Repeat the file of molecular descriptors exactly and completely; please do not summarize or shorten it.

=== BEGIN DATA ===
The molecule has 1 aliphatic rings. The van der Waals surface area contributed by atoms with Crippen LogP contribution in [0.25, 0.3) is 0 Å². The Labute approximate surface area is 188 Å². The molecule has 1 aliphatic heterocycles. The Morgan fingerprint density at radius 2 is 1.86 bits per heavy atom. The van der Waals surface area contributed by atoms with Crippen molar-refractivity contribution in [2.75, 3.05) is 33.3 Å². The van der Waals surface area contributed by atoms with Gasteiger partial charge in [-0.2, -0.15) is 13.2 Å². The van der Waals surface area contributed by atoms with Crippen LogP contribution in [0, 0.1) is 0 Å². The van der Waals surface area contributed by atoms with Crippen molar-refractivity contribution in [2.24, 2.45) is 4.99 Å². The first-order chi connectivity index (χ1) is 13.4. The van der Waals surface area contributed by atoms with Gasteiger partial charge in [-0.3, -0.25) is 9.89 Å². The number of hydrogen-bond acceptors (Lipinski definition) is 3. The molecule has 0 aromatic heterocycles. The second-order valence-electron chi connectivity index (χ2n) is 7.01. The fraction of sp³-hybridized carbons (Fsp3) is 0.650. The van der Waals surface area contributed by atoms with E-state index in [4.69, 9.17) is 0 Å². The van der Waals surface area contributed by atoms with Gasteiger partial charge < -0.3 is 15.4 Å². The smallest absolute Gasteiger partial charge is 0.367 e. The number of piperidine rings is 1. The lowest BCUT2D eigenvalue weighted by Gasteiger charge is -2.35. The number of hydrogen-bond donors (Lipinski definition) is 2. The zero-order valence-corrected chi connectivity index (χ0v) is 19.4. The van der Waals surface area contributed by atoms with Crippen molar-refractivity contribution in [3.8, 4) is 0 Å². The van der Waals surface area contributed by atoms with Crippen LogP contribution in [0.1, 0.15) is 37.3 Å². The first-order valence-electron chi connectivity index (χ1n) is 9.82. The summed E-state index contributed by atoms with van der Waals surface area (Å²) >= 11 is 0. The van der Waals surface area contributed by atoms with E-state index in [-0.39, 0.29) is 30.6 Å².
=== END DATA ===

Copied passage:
The molecule has 1 aliphatic rings. The van der Waals surface area contributed by atoms with Crippen LogP contribution in [0.25, 0.3) is 0 Å². The Labute approximate surface area is 188 Å². The molecule has 1 aliphatic heterocycles. The Morgan fingerprint density at radius 2 is 1.86 bits per heavy atom. The van der Waals surface area contributed by atoms with Crippen molar-refractivity contribution in [2.75, 3.05) is 33.3 Å². The van der Waals surface area contributed by atoms with Gasteiger partial charge in [-0.2, -0.15) is 13.2 Å². The van der Waals surface area contributed by atoms with Crippen LogP contribution in [0, 0.1) is 0 Å². The van der Waals surface area contributed by atoms with Crippen molar-refractivity contribution in [2.24, 2.45) is 4.99 Å². The first-order chi connectivity index (χ1) is 13.4. The van der Waals surface area contributed by atoms with Gasteiger partial charge in [-0.3, -0.25) is 9.89 Å². The number of hydrogen-bond acceptors (Lipinski definition) is 3. The molecule has 0 aromatic heterocycles. The second-order valence-electron chi connectivity index (χ2n) is 7.01. The fraction of sp³-hybridized carbons (Fsp3) is 0.650. The van der Waals surface area contributed by atoms with E-state index in [4.69, 9.17) is 0 Å². The van der Waals surface area contributed by atoms with Gasteiger partial charge < -0.3 is 15.4 Å². The smallest absolute Gasteiger partial charge is 0.367 e. The number of piperidine rings is 1. The lowest BCUT2D eigenvalue weighted by Gasteiger charge is -2.35. The number of hydrogen-bond donors (Lipinski definition) is 2. The zero-order valence-corrected chi connectivity index (χ0v) is 19.4. The van der Waals surface area contributed by atoms with Crippen molar-refractivity contribution in [3.8, 4) is 0 Å². The van der Waals surface area contributed by atoms with Crippen LogP contribution in [0.1, 0.15) is 37.3 Å². The first-order valence-electron chi connectivity index (χ1n) is 9.82. The summed E-state index contributed by atoms with van der Waals surface area (Å²) >= 11 is 0. The van der Waals surface area contributed by atoms with E-state index in [-0.39, 0.29) is 30.6 Å².